LooksAlive/IsAlive & Pending timeout

The role and behavior of the first two functions (IsAlive & LooksAlive) is related to the type of resource they are serving. A detailed description of these particular roles is here:

Behavior of the LooksAlive and IsAlive functions for the resources that are included in the Windows Server Clustering component of Windows Server 2003



As you can see, the functions perform different actions for a generic service resource, as compared to a file share resource for example. (Remember, a generic service cluster resource is nothing more than a wrapper for a particular service. It basically enables it to be "cluster-aware")


Generic Service resource (ClusRes.DLL)

LooksAlive - The LooksAlive test for the Generic Service resource queries SCM to see whether the specified service is in a "Running" state. 
IsAlive - The IsAlive test is the same as the LooksAlive test in this context. 

Example of using SCM to check a service state:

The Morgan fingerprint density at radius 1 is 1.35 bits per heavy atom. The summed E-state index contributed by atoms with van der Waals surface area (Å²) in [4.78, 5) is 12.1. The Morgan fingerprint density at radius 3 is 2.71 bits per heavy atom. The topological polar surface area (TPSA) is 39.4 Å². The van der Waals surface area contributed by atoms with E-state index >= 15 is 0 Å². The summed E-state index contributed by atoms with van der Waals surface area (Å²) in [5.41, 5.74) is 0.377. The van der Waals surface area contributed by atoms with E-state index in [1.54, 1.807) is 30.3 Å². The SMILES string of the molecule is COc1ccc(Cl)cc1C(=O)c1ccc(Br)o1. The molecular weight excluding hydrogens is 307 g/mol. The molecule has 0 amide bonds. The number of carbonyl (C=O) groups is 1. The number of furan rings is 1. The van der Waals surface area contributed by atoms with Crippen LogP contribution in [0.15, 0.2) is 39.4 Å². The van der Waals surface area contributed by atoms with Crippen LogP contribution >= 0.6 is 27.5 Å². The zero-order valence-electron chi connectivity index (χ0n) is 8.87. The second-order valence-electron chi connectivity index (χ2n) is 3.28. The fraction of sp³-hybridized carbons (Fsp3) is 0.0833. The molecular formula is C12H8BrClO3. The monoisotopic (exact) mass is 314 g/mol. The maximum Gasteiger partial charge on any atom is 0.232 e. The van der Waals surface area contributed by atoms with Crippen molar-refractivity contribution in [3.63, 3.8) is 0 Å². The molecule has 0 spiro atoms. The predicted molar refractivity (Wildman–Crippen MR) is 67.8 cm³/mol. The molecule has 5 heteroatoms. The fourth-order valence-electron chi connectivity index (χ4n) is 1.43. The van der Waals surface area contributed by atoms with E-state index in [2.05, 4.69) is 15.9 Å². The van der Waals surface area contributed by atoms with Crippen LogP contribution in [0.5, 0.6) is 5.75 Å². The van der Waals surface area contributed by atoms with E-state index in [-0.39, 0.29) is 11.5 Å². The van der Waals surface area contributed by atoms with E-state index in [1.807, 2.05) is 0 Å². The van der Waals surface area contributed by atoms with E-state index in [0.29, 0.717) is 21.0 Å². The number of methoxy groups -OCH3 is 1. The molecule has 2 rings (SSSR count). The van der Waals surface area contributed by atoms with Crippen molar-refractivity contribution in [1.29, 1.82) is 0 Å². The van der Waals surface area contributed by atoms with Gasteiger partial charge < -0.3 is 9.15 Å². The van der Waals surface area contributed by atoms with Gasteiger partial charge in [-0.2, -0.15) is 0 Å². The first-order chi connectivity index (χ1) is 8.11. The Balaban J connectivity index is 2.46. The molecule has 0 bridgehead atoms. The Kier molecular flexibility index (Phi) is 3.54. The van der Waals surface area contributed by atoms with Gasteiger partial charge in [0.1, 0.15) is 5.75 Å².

c:\>sc query spooler



        TYPE : 110 WIN32_OWN_PROCESS (interactive)

        STATE : 4 RUNNING

                                (STOPPABLE, NOT_PAUSABLE, ACCEPTS_SHUTDOWN)

        WIN32_EXIT_CODE : 0 (0x0)

        SERVICE_EXIT_CODE : 0 (0x0)

        CHECKPOINT : 0x0

        WAIT_HINT : 0x0


File Share resource (ClusRes.DLL)

LooksAlive - The LooksAlive test for a File Share resource retrieves the properties of the share from the Server service as a basic test that the share exists. 
IsAlive - The IsAlive test for a File Share resource does the same thing as a LooksAlive test. If the MaxUsers property is set to -1 (unlimited), the IsAlive function opens the first file on the share by using the share name. Otherwise, the IsAlive function tests that the directory path that is associated with the share is still valid. 


Having seen how LooksAlive/IsAlive act differently depending on the resource type, we now focus on the "Pending timeout" value: all it does is to stop the resource if no response has been passed by the LooksAlive/IsAlive functions within the specified timeout value. It has a default value of 180 seconds and can be changed.

Bogdan Palos
- Technical Lead / Enterprise Platforms Support (Core)